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philosophical standpoint, I’m definitely worried about what AI means as a deterrent to students’ engaging in their own thinking.” Medeiros, who graduated from Dartmouth College and earned an M.A. at Stanford and an Ed.D. at Boston College, started his career in education as an English teacher, encouraging his students to think for themselves. AI’s potential to interrupt that developmental process gives him pause. “ChatGPT’s doing everything for them in a way that other tools aren’t,” he says. “I worry about that not only on the educational front, but also as a society. Are we giving away our capacity to think for ourselves, to be creative for ourselves, to generate ideas for ourselves?” Medeiros says that if educators don’t continue to create learning environments where students are invited and encouraged to take intellectual risks, we’re in trouble. “We cannot be educating students to be dependent on artificial intelligence to engage in higher-order thinking skills for them,” he says. Other alums are more sanguine. Jason Gorman ’92 isn’t too concerned about AI upending education; in fact, he applauds ChatGPT’s capacity to act as a peer tutor for students, freeing up teachers to


Rather than forbid, we as an institution will educate students about AI in order to prepare students to be able to critically, effectively, and ethically incorporate this powerful technology into their education and professional practice. Academic leaders will work with the faculty to decide where in the curriculum AI skills and competencies will be introduced, while individual teachers will have the autonomy to decide how (and even if) to incorporate this technology into their courses.

actually teach. Gorman is the founder of Jackrabbit Learning Experience, a consulting, design, and development agency that creates online courses and programs for its clients. The company’s clients have included a variety of health care organizations, nonprofits, and startups. In 2020, Jackrabbit worked with Boston University to imagine, design, and roll out fully online orientation, when all BU students were remote. “The whole goal of education technology has been exactly what AI is able to do now: create better one-to-one support for students,” Gorman says. “My feeling is it unburdens teachers and allows them to have a deeper understanding in terms of where a student is going wrong, how they’re challenged, what blocks they need to fix.” But Gorman agrees that managing AI thoughtfully and rigorously is important for Rivers—and he understands why some community members may approach it with anxiety or even fear. “I deeply empathize with pretty much every reaction to AI,” he says. “It’s very, very complicated. It’s unprecedented. I think it probably is the most important invention of humankind, and it raises existential questions of all kinds. If we’re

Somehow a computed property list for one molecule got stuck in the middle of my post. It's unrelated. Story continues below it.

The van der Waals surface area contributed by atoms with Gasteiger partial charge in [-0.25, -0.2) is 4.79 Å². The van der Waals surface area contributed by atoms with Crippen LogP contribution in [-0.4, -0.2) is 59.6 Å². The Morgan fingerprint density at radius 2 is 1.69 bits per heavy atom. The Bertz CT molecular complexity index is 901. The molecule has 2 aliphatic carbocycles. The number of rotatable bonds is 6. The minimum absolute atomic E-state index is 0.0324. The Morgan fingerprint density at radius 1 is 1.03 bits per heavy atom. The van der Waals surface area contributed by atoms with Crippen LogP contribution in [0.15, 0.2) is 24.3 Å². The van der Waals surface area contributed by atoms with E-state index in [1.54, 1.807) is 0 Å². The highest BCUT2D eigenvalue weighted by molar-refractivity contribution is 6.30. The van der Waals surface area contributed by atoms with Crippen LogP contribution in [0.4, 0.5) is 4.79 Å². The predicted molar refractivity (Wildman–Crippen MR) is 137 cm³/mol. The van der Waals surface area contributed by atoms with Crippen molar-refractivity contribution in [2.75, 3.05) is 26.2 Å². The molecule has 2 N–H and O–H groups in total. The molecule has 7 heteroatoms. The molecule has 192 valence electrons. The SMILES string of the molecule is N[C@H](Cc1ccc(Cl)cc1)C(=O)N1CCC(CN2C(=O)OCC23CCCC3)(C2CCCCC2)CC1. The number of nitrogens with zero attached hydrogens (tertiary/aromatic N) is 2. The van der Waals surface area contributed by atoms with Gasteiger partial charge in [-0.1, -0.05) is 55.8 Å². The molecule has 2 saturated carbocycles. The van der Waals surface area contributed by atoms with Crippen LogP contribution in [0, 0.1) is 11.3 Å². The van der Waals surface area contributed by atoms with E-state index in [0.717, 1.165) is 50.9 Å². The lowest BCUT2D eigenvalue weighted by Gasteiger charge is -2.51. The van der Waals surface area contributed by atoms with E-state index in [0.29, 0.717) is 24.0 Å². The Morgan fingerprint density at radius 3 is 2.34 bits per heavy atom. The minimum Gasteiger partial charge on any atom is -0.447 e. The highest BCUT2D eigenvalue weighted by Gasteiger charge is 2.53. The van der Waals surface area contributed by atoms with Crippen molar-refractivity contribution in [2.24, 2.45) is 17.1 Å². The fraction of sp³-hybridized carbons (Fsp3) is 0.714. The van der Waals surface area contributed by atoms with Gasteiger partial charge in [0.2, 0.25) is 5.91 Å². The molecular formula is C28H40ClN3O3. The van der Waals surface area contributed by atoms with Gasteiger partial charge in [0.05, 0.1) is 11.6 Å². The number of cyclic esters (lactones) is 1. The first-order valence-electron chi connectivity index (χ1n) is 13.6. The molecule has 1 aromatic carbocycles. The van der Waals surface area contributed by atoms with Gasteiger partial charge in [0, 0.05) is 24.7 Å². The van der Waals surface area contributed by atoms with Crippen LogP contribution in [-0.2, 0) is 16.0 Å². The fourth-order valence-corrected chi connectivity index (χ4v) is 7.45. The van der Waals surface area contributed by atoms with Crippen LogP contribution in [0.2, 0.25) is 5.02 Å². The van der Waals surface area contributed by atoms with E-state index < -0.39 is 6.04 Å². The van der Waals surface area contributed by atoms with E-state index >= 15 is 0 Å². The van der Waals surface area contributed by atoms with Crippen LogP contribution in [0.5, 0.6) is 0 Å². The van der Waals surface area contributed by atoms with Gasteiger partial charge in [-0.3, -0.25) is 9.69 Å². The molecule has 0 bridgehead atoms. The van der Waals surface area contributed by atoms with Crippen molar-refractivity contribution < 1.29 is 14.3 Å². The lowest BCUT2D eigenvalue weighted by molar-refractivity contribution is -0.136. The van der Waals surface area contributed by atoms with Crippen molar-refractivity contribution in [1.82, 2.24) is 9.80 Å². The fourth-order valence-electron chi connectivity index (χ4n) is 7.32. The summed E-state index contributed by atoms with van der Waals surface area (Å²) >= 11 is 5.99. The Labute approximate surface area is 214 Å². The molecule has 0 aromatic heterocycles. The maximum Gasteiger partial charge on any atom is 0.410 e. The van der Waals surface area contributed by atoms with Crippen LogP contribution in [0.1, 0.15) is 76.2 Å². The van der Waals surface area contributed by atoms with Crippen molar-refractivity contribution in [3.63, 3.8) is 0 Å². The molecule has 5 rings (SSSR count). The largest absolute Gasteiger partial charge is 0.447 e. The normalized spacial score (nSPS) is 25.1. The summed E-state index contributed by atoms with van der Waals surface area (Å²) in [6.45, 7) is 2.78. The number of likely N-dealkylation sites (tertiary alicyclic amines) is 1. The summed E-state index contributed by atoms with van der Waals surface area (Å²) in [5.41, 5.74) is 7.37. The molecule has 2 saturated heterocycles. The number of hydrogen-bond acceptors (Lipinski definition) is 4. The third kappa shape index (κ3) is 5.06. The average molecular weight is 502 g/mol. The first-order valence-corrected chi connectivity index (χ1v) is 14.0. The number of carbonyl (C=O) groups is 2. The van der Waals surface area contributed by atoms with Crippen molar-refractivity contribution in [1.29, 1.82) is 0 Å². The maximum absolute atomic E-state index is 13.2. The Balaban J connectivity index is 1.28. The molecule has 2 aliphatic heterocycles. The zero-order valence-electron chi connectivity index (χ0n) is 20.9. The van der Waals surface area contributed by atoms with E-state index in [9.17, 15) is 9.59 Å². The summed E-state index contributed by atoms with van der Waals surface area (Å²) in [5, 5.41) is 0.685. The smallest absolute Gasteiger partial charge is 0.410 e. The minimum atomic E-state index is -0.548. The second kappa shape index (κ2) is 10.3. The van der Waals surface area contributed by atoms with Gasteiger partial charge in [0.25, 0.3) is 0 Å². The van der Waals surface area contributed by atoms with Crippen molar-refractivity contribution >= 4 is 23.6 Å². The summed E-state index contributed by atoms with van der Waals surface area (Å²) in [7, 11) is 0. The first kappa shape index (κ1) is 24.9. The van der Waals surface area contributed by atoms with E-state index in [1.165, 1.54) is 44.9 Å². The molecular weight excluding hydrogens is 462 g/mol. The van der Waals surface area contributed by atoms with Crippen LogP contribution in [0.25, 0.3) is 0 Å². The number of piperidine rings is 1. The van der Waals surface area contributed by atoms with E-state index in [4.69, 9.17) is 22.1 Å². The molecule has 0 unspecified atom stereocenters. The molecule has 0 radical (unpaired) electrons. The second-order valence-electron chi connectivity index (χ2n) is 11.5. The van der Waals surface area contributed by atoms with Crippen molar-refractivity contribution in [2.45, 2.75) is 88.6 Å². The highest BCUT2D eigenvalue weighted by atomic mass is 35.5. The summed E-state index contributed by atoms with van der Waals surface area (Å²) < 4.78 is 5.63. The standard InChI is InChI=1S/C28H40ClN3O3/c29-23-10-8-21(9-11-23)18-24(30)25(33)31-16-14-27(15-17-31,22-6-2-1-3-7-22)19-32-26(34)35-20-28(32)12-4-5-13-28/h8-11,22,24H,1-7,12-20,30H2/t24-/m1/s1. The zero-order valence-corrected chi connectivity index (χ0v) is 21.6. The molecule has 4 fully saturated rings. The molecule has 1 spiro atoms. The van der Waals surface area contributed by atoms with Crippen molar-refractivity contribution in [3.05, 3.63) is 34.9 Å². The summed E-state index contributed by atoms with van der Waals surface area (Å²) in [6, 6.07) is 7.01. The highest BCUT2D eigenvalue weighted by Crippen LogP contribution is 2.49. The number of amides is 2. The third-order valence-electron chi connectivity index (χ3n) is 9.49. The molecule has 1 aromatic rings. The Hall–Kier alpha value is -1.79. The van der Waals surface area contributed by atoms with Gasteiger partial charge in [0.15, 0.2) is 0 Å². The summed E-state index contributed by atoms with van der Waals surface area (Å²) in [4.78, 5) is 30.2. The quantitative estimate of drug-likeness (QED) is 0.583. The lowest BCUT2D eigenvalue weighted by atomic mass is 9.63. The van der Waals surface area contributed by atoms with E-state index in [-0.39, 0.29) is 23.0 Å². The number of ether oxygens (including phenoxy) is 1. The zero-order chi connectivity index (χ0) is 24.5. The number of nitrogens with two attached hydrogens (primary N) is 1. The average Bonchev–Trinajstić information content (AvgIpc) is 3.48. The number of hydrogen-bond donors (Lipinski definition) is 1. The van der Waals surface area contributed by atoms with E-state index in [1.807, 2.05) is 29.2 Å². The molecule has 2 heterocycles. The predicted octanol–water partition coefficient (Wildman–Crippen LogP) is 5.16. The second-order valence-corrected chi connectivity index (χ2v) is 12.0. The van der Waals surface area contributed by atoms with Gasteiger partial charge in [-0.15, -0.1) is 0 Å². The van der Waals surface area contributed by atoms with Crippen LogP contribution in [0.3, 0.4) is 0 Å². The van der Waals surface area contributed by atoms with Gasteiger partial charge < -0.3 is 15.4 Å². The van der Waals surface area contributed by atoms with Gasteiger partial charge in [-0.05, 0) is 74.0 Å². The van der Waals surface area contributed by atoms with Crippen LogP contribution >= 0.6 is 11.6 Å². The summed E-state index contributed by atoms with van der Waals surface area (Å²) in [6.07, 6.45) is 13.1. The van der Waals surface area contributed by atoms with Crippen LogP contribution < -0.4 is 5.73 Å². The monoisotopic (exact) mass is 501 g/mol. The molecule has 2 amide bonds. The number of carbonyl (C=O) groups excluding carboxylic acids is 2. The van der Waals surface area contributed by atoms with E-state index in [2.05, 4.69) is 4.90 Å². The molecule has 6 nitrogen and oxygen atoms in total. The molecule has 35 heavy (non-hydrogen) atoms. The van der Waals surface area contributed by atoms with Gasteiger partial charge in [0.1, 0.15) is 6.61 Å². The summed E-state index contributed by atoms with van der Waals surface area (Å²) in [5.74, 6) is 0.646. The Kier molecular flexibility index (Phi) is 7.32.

outsourcing our thinking and reasoning, then what does it mean to be human, if a nonhuman thing of our own creation can do that? Who are we, fundamentally?” As luck would have it, that’s the kind of question a Rivers education is designed to answer. R .................................................................................................... Catherine O’Neill Grace is a freelance writer based in Sherborn, Massachusetts. She did not use ChatGPT to write any portion of this article, though she was tempted.


There are times when it is appropriate for students and teachers to use generative AI, and there are times when it is not. (Departments will define appropriate use.) Since generative AI can and does generate inaccurate and biased results, students need to be taught how to critically evaluate its outputs. In keeping with ethical and transparent practices, content generated by AI should be acknowledged and/or cited.

Continue to prioritize human connections while also recognizing that AI is just an additional tool that can enhance teaching and learning within the context of a transparent and honest student-teacher relationship. AI is a rapidly changing technology that will require ongoing learning and reevaluation throughout the years to come; our approach needs to be adaptive and flexible.